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NEWS
December 20, 2004 | By Mark McDonald INQUIRER FOREIGN STAFF
A man who saved America - and probably the world - is living out his days on a tiny pension in a dank apartment in a forlorn suburb of Moscow. He has a bad stomach, varicose veins, and a mangy, spotted dog named Jack the Ripper. Stanislav Petrov's life is small now. He walks Jack, makes tea from herbs he picks in the park, and harangues his 34-year-old son about getting off the computer and finding a girlfriend. There was a time when Petrov, now a 65-year-old widower, was almost larger than life, a privileged member of the Soviet Union's military elite, a lieutenant colonel on the fast track to a generalship.
NEWS
December 8, 2005 | By Warren P. Strobel INQUIRER WASHINGTON BUREAU
Secretary of State Condoleezza Rice chided Russia yesterday over a Kremlin-backed proposal that could significantly limit the role of activist groups and nongovernmental organizations, particularly foreign ones. Rice, who has sought to avoid a public confrontation with President Vladimir V. Putin over the issue, said the United States had concerns about the legislation. "We would certainly hope that the importance of nongovernmental organizations to a stable, democratic environment would be understood by the Russian government," Rice said after a meeting here with Ukrainian President Viktor A. Yushchenko.
NEWS
July 26, 1995 | by Nels Nelson, Daily News Staff Writer
Walter Dallas, artistic director of Freedom Theater, returned this week from a wholly unexpected summer adventure in theater. He had spent 12 days at the annual National Playwrights Conference in Waterford, Conn. - also referred to by theater folk as "the O'Neill" - directing a cast of five Russian actresses in a script written entirely in the Russian language. "I know only six words in Russian," offered Dallas, "and two of them are 'vodka.' " The assignment broke suddenly on July 4 in a phone call from the conference artistic director, Lloyd Richards.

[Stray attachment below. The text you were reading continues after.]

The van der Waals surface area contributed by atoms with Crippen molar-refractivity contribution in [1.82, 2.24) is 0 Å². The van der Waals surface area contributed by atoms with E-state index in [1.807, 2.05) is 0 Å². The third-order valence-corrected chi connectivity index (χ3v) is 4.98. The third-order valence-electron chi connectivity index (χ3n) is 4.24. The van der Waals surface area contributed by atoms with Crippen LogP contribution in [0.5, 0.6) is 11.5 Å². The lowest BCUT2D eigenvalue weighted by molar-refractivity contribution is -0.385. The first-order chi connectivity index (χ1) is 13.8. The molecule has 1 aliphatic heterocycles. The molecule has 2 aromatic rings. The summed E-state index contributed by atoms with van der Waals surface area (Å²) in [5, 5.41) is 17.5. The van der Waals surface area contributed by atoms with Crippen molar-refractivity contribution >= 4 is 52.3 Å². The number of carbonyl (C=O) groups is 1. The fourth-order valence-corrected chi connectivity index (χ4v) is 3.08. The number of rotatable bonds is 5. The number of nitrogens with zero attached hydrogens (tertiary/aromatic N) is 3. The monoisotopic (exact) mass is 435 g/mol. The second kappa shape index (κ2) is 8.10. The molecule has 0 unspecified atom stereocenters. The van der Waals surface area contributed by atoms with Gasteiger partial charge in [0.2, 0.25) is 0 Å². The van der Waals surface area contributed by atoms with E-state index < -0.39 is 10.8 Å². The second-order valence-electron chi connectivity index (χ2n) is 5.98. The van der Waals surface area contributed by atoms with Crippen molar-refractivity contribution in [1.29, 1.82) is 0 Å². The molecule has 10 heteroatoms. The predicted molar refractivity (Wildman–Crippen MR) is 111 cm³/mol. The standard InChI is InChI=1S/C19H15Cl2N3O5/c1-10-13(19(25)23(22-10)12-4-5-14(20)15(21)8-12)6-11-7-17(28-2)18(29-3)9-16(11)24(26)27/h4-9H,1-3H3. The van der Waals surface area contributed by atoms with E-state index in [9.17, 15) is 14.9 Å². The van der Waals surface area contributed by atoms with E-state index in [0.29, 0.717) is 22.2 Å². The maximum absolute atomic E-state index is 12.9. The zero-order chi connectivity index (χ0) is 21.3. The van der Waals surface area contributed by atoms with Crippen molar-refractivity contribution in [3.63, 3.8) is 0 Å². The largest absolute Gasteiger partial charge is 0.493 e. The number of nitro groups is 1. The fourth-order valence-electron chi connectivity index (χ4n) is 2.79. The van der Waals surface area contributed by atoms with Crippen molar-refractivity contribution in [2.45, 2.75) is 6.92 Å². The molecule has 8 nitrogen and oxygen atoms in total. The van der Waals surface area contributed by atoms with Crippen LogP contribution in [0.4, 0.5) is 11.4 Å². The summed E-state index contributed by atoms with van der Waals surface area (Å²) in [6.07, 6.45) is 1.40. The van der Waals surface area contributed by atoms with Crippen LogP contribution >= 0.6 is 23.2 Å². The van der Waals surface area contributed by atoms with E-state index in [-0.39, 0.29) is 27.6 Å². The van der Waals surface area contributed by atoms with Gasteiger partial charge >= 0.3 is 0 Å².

SPORTS
September 10, 1992 | by Mark Kram, Daily News Sports Writer
In an effort to shore up their defense, weakened with the defection of Mark Howe to the Detroit Red Wings and the trade of Steve Duchesne and Kerry Huffman to Quebec as part of the Eric Lindros package, the Flyers announced the signing of Russian defenseman Dimitri Yushkevich to a contract. In yesterday's press conference at a South Philadelphia restaurant to preview the opening of training camp in the small Canadian province of Prince Edward Island Saturday, general manager Russ Farwell said there is "still some small question over who owns his foreign rights.
NEWS
March 16, 1991 | By Daniel Rubin, Inquirer Staff Writer
She strode confidently into a job fair for Russian emigres in Northeast Philadelphia two months ago, a Horatio Alger in a dark business suit. Yelena Razumouskaya had been a lawyer in Moscow, but was willing to start over in her new country as an office clerk. She would polish her English, learn American customs and slowly win more responsibility from her employer. The problem was no one would hire her as a clerk. This week, her rags-to-riches story skipped a few pages. She got a job as a lawyer.
ENTERTAINMENT
June 14, 1995 | By Daniel Webster, INQUIRER MUSIC CRITIC